— Rick Warren (@RickWarren) January 6, 2021
Evangelist Franklin Graham argued that the mob “had a right to protest”, but he did urge Christians to unite in prayer:
I am deeply saddened by what took place in our nation’s capital today. Our country is in trouble. We need God’s healing and we need God’s help. Pray for peace and the protection of our nation. Let’s come together—on our knees.
— Franklin Graham (@Franklin_Graham) January 7, 2021
Pastor JD Greear, on the other hand, urged Christians to submit regardless of whether the election went the way people wanted it to:
Peaceable transitions of power have marked our Republic since the beginning. It is part of honoring and submitting to God’s ordained leaders whether they were our choice or not. We need you, @POTUS to condemn this mob. Let’s move forward together. Praying for safety.
— J.D. Greear (@jdgreear) January 6, 2021
In Jesus’ name?
One shocking thing about the protests were the numerous banners depicting Christian slogans, suggesting that the mob was somehow committing these atrocities in Jesus’ name. Church leaders were quick to point out that the Jesus being paraded around these awful scenes bears no resemblance to the Jesus they know and love.
Author and speaker Beth Moore took to Twitter to share her thoughts:
I don’t know the Jesus some have paraded and waved around in the middle of this treachery today. They may be acting in the name of some other Jesus but that’s not Jesus of the Gospels.
— Beth Moore (@BethMooreLPM) January 6, 2021
These violent protests raise an important, if terrifying, question: were Christians to blame for these atrocities?
Columnist Michael Gerson said this on Twitter:
There will be many ramifications from today’s events. But one is clear. Trump evangelicals have tightly connected their movement to insurrectionists and domestic terrorists. They have done massive damage to the reputation of Christians in politics.
— Michael Gerson (@MJGerson) January 7, 2021
The disturbing scenes we witnessed this Epiphany demonstrate the prevalent idolatry of nationalism within some wings of US Christianity and it alerted us to the grave dangers of Christian nationalism.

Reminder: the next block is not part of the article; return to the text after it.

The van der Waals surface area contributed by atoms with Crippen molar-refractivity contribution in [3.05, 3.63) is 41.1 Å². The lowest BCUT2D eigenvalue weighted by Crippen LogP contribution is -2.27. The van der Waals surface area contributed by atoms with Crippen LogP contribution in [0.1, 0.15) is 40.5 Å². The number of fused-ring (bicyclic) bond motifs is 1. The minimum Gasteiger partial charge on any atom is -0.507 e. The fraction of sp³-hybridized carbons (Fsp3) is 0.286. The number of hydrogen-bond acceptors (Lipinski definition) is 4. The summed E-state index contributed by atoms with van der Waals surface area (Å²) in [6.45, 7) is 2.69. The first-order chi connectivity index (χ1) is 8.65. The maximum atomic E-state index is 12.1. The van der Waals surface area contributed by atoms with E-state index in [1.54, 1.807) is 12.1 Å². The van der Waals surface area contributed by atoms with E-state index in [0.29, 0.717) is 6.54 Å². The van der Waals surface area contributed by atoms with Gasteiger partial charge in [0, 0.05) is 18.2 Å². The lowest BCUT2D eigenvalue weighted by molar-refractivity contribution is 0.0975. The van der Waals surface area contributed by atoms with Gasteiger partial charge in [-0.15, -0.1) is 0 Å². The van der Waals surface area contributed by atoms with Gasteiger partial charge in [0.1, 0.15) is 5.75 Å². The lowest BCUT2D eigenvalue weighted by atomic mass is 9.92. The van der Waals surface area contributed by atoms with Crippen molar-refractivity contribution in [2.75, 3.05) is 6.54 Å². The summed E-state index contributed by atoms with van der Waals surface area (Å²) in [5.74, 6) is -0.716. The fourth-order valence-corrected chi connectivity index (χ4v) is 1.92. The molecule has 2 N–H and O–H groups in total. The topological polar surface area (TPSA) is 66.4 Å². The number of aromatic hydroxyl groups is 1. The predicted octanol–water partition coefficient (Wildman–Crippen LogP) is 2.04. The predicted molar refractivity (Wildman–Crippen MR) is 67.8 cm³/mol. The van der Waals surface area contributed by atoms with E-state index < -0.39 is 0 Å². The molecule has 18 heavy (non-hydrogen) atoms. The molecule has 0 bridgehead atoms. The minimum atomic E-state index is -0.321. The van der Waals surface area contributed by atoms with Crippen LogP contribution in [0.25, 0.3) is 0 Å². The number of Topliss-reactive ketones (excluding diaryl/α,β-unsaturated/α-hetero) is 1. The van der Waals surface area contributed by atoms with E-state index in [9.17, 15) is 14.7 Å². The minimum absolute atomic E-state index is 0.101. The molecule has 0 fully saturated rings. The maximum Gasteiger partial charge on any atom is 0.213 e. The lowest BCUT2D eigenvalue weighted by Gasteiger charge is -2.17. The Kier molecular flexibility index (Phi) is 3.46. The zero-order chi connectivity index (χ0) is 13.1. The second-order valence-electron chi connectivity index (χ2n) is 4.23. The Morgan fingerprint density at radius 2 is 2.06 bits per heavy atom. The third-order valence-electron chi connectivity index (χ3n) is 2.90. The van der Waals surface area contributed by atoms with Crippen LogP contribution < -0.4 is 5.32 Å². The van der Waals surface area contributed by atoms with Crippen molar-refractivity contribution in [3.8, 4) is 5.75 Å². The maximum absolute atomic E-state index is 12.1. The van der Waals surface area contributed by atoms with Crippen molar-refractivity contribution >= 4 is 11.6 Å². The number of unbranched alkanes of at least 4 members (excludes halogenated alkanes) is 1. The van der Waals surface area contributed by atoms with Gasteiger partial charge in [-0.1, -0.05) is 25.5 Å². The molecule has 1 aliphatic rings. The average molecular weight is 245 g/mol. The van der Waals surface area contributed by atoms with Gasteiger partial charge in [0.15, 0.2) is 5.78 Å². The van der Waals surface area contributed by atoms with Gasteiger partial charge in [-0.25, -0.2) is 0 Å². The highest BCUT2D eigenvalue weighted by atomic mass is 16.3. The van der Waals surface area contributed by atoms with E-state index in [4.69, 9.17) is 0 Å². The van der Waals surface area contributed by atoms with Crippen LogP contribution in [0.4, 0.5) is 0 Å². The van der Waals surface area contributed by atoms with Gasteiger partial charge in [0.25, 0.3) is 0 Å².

Author Jemar Tisby responded to the event with a thought-provoking tweet:
Don’t miss the religious elements of what’s happening at the Capitol. They said, “Critical Race Theory is the biggest threat.” What they’re showing us is that Christian Nationalism is and has been the biggest threat not only to Christianity in the US but to democracy as well.
— Jemar Tisby (@JemarTisby) January 6, 2021
Tragically, more disturbing undertones were at play than damaged Christian reputation. These riots demonstrated the disastrous inherent institutional racism, summed up by television host Joy Ann Reid on MSMBC:
“White Americans are never afraid of the cops. Even when they are committing insurrection.”
“White Americans are not afraid of the cops. White Americans are never afraid of the cops. Even when they are committing insurrection.” –Just a few words from @JoyAnnReid moments ago on @MSNBC, in one of the most powerful statements I’ve ever heard on television.
— Ibram X. Kendi (@DrIbram) January 6, 2021
As many, including author Robert P. Jones, pointed out on Twitter, Christians have got to work harder to eliminate racism:
Pay attention to the symbols being carried: crosses, “Jesus saves” sign, Confederate flags.
This unholy amalgamation is the legacy of white supremacist Christianity. We have to name this heritage if we’re going to heal our nation from this deadly disease.#WhiteTooLong.
— Robert P. Jones (@robertpjones) January 6, 2021
Return to Epiphany
The morning after the events at the Capitol building, the Anglican Bishop of Leeds in the UK, Nick Baines, shared some thoughts on BBC Radio 4. He reminded listeners that the Christian season of Epiphany recalls not just the journey of the wise men, but also the violence of King Herod:
“The romance of the Christmas card crib gives way to the brutal reality of powerful people who are driven by fear and not drawn by hope or love or mercy. According to this story – the one that has supposedly shaped those protestors carrying banners proclaiming ‘Jesus saves’ – strength and power have been powerfully reinterpreted in the scandal of a man on a cross. Not a man with a gun. This story challenges me to re-imagine what power looks like when coloured by love and mercy rather than entitlement and fear.”
Epiphany reminds us that our God refused to remain distant, but came into our broken world as a vulnerable baby. He weeps over injustice, hatred and disunity and we should too.